The Earth Observatory of Singapore (EOS) was founded in 2008 to better understand geohazards and climate change. Hosted at the Nanyang Technological University (NTU) Singapore, its mission would be to conduct fundamental research on earthquakes, volcanic eruptions, tsunamis and climate change in and around Southeast Asia, toward safer and more sustainable societies. Fifteen years later, the EOS mission has not changed, and EOS has evolved into a world-renowned research institute that will continue to drive scientific discoveries in Earth and climate sciences for many years to come.
The EOS mission (Source: Earth Observatory of Singapore)
EOS celebrated this milestone by hosting an event on 13 September 2023, with NTU leadership, EOS scientists and staff, and long-term partners. The Guest-of-Honour was Ms Grace Fu, Minister for Sustainability and the Environment.
Professor Benjamin Horton, the Director of EOS, opened the event with his welcome remarks that highlighted how proud he is to be leading such a successful and impactful institute that is EOS, and at the same time, he announced the launch of the Climate Transformation Programme led by the Earth Observatory of Singapore. “EOS will develop, inspire and accelerate knowledge-based solutions and educate future leaders to establish the stable climate and environment necessary for resilient, just, and sustainable societies,” he said.
Prof Ling San, NTU’s Deputy President and Provost, followed with his opening remarks and highlighted the continued support of NTU for Earth science research and EOS. “NTU has been the home of the EOS since its inception, and we remain committed to supporting EOS’s research efforts on natural hazards and climate change. Today, after 15 years of scientific discoveries, collaboration, and engagement activities, the EOS has achieved renown as a leader in geohazard and climate research in Singapore, Southeast Asia, and around the world. The efforts and successes of EOS’s leadership, faculty and researchers have put NTU firmly on the global map in the earth sciences and related disciplines,” he said.
Professor Benjamin Horton during his welcome remarks (left) and Professor Ling San during his opening remarks (right) (Source: Earth Observatory of Singapore)
The event continued with a dialogue between Minister Fu, Prof Luke Ong, NTU’s Vice President for Research, Assoc Professor Susanna Jenkins, a Principal Investigator at EOS, and Ms Trina Ng, a PhD student studying Singapore sea-level changes at EOS. The dialogue focused on sustainability, natural hazards, climate change, and capacity building. It highlighted how EOS can support Singapore’s sustainability agenda, by for example advancing knowledge about climate-related hazards, by helping Singapore and the region prepare for the hazards, and by inspiring the next generation of scientists.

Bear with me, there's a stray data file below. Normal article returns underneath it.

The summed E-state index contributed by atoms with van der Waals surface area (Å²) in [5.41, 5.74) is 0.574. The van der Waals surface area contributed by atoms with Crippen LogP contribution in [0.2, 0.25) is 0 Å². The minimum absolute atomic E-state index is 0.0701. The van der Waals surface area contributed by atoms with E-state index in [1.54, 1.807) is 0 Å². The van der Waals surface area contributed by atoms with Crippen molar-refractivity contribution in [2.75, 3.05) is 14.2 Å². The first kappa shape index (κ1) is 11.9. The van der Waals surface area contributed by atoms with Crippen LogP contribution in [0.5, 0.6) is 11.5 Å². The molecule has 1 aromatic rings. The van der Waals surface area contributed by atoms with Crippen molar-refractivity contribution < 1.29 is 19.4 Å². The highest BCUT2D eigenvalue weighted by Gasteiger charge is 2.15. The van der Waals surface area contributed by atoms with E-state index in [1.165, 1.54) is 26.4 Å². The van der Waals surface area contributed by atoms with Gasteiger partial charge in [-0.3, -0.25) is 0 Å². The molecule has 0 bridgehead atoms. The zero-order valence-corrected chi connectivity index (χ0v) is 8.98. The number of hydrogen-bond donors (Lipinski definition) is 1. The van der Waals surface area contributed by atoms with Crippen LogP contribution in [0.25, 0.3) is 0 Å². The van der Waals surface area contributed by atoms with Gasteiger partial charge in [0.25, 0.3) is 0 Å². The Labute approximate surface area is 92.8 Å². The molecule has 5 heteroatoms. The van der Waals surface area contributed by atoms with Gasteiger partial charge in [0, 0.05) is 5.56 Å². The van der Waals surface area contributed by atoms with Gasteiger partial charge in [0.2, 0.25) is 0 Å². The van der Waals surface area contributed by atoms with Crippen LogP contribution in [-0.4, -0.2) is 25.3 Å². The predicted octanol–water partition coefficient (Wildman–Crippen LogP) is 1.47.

Minister Fu expressed her support for EOS and hopes for closer collaborations with EOS in the future. “Congratulations to EOS for your many years of success. I look forward to closer collaborations as we build a climate-resilient Singapore together,” she said.
Photo of the panelists for the dialogue during the 15th anniversary of EOS. From left to right: Professor Benjamin Horton, Professor Luke Ong, Minister Fu, Ms Trina Ng, and Associate Professor Susanna Jenkins (Source: Earth Observatory of Singapore)
Prof Adam Switzer, the longest-serving EOS Principal Investigator (PI), later took the stage to reflect on his time at EOS and his hopes for the future. He recalled that at the beginning, EOS had a lot of resources but faced the challenge of starting from the ground up. Over the next 15 years, EOS had to attract talent, such as faculty, researchers, and graduate students, and it had to build a profile across the region. It was also tasked with helping to create the Asian School of the Environment which is now a thriving school where many EOS PIs find their academic home.
Professor Adam Switzer during his reflections on 15 years of EOS (Source: Earth Observatory of Singapore)
Turning to the challenge of building laboratories and developing the critical collaborations with neighbouring countries to conduct its research and help the region become safer and more sustainable, Prof Switzer reflected “We could not have done this without the support of NTU, its management and the government agencies of Singapore. Here we are, 15 years on, and though EOS may look different to when I arrived, I am very pleased to see we continue to remain focused on the initial mission of addressing geohazards and climate change for safer and more sustainable communities across Southeast Asia.”
Milestones for EOS since its creation in 2008 (Source: Earth Observatory of Singapore)
The event concluded with the screening of a short video telling the story of EOS over the years through interviews with many EOS scientists, including the EOS founding director Professor Kerry Sieh and the initial group leaders Prof Paul Tapponnier and Prof Chris Newhall. Many of these scientists stressed the need to better understand past earthquakes, volcanic eruptions, and climate change, to better prepare for future events, and the critical need to work together and with collaborators to achieve these objectives. Each of these EOS scientists have different techniques and different research questions, but they are all driven by the same goal of promoting a safer and more sustainable future for Singapore and the region. As Prof Chris Newhall said in the video, he was told when EOS started that research institutes come and go and that who knows what would be here next year, but “here we are, at 15 years, and going strong!”
EOS thanks all its staff and scientists, collaborators, partners, and NTU for these 15 years of success, and is looking forward to furthering its mission with you all in the many years to come.